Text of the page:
It’s a casual Friday at the office. In a choice that shocked absolutely no one, I’m wearing jeans and a sweater. A gray sweater. And some black loafers. I’m about as boring as fashion comes. As Michael Kors likes to tell people on Project Runway, I’m the sartorial equivalent of a Xanax.
Wanna know what my daughter is wearing on this fine Friday? A blue Spiderman t-shirt she picked out from the boy’s department, a brown corduroy skirt, red tights with butterflies on them and tan cowboy boots. Needless to say, she picked out the outfit herself. And she’s completely and utterly adorable.
My daughter has officially entered the stage of development where she feels compelled to pick out her own clothes. She likes the independence associated with deciding what she’s going to wear, no matter what her mother actually wants her to do. In fact, I’m pretty sure that she avoids my favorite things on purpose.
Even though she’s old enough to pick out her own socks, she hasn’t hit the stage where she cares what the outside world thinks. She just assumes that everyone appreciates the unicorn on her shirt and the ginormous flower in her hair. And if they don’t, she considers them a meanie-kin. For my little girl, she puts outfits together simply based on whim and fancy.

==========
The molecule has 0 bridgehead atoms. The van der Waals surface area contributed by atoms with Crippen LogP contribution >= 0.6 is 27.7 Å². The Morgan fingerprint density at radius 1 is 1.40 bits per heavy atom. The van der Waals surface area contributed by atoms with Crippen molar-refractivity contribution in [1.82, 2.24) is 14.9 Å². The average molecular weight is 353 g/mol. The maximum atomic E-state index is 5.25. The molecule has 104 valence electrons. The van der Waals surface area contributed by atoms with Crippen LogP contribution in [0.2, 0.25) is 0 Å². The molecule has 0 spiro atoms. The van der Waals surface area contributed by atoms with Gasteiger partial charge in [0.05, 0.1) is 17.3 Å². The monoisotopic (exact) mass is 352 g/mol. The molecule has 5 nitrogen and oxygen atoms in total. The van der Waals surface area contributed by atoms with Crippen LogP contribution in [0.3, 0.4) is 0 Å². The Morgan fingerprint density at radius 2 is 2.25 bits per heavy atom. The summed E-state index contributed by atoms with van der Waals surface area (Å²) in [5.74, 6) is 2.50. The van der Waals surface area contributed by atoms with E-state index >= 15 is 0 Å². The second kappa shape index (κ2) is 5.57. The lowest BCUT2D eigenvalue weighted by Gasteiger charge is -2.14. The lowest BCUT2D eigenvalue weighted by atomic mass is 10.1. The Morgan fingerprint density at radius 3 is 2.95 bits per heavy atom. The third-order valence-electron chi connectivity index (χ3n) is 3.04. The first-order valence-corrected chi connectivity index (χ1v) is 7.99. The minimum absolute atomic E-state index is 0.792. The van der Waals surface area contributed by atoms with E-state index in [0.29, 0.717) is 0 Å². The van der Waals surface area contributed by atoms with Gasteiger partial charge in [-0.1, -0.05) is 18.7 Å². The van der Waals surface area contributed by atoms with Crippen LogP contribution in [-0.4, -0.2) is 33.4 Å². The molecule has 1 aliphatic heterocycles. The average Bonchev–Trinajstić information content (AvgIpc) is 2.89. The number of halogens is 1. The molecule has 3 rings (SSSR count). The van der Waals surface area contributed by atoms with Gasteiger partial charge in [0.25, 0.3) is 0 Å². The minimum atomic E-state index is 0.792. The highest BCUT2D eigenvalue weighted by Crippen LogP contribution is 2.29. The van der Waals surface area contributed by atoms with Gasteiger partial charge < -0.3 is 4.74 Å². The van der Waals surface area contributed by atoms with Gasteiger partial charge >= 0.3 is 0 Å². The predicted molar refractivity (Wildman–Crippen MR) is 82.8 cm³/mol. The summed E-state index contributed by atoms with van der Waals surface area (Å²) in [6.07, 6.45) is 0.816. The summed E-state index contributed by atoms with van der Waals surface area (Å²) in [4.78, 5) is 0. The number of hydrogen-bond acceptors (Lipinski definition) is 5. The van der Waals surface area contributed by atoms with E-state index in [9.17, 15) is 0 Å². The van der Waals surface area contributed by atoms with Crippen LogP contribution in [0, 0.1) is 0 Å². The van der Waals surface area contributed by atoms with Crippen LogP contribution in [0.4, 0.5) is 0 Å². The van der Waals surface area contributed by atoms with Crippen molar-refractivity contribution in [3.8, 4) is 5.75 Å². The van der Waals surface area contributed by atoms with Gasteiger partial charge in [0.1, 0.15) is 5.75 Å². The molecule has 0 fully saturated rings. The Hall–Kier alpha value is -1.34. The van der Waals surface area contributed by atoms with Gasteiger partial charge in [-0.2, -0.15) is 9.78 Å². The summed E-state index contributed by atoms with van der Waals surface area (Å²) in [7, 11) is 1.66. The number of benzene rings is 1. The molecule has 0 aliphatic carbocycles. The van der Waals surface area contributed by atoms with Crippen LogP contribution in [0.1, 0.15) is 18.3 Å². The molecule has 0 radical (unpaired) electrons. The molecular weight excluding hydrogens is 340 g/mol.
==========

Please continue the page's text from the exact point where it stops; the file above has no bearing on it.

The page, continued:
And every time I watch her walk out of her room, I think about how wonderful it has to be. We see these little kids everywhere. They’re adorable in their ballerina slippers and sweatpants. They’re confident and enjoying their outfit, no matter how many different colors they’ve managed to cram into one look.
As an adult, I wish that I could recapture some of that fun in my fashion. I wish I could throw together anything that seems mildly inspiring and then strut around like I’ve created an amazing discovery. I want the ability to look at clothes for myself without even considering how anyone around me will think about it.
I realize that some adults manage to retain this quality long after elementary school. Some of us really just get excited about the shapes and colors, without worrying too much about the world’s take on it. But almost all of us are trying to project an image with our fashion choices. Even if they aren’t conventional, we’re trying to identify ourselves in some way. We want to show that we’re business people or that we’re trendy or that we’re different. We dress ourselves because someone else is looking at us.
Kids don’t. Kids wear things that make them happy without imagining that anyone else cares. And it makes for pretty amazing outfits.
Next time you’re feeling a little uninspired with your wardrobe, I suggest some little people watching. Try not to look like creeper hanging around a school or anything, but look at the fashion choices of some toddlers. It’ll open your eyes to just how fun clothes can be.